Our "Making a Difference" feature shines the spotlight on those unsung heroes among us: people who do good things for others every day, whether as a volunteer or as part of their job. Read on to find out how you can tell us about someone you know who’s making a difference!
Who: Grant County Distribution Garden
What they do: Grow fruits and vegetables in a community garden for those in need
Where they do it: Dry Ridge, Ky.
In 2011, Grant County Fiscal Court representatives were considering options for court-ordered community service projects for juveniles. The goal was to “find a way to do community service that was meaningful” for the youths as well as others, said Vanessa Rose, who at the time was the fiscal court’s community service coordinator.
One idea proposed was a community garden. Around the same time, representatives from four other organizations with a similar idea stepped forward. Together, representatives from the Grant County Fiscal Court, Grant County Cooperative Extension , Northern Kentucky Community Action Commission , 4-H and Vineyard Church of Grant County formed the Grant County Distribution Garden.
While the idea for the garden stemmed from a need for community service for juveniles in the court system, Girl Scout and Boy Scout troops, FFA students and other community groups also volunteer in the garden.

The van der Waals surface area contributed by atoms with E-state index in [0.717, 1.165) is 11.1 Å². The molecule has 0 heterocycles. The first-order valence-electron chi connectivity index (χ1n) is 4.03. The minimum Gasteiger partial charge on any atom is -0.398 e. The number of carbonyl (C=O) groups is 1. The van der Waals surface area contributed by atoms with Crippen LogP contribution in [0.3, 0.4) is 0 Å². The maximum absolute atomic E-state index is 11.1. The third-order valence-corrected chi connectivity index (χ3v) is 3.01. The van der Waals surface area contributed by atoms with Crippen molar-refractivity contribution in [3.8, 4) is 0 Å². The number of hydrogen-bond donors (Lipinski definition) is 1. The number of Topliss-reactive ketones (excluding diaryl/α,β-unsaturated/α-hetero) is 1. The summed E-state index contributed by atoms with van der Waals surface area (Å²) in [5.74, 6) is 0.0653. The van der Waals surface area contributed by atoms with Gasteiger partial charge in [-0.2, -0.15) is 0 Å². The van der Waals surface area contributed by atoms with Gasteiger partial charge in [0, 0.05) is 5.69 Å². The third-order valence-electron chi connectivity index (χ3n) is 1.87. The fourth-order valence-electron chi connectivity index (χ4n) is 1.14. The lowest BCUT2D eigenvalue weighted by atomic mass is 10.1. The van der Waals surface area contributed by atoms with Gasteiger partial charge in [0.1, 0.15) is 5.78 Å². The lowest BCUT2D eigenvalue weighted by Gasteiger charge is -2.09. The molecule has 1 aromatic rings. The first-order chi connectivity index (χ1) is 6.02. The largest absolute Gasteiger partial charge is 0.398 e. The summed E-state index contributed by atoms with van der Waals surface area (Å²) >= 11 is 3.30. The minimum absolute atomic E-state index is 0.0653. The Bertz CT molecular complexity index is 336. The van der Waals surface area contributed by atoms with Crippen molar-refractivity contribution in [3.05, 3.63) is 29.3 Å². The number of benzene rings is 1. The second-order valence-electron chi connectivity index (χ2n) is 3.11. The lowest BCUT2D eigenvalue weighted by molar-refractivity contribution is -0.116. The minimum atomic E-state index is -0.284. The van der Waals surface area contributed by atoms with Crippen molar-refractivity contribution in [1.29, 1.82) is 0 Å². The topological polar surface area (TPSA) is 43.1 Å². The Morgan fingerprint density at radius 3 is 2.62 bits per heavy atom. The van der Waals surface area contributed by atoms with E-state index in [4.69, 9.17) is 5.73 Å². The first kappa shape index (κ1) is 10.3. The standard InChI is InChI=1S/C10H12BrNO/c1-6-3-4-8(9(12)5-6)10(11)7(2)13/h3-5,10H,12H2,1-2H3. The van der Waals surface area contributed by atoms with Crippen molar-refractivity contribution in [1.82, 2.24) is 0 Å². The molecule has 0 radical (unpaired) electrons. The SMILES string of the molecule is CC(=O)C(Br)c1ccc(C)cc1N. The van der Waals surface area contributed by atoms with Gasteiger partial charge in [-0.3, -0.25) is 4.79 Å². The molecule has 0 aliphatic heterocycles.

Once harvested, produce is delivered to senior citizens and individuals in low-income housing in Grant County.
Rose said her inspiration for helping those in need was instilled in her through her upbringing.
“I was raised with parents who always helped others. It was just always something we did. It just seemed like the natural thing to do,” she said.
The community garden may see some changes this year, she said. Rose recently transitioned from her role with the fiscal court to Kynector Program Regional Supervisor for the Northern Kentucky Community Action Commission.
How you can make a difference
While the distribution garden is in the process of changing, volunteers are needed for the coming season. Demand is especially high for community groups who are willing and able to adopt rows of produce, Rose said.
Those who adopt rows help plant fruits and vegetables, pull weeds, harvest crops and deliver produce to those in need. Individuals or groups who want to get involved should submit a message via the distribution garden’s Facebook page.
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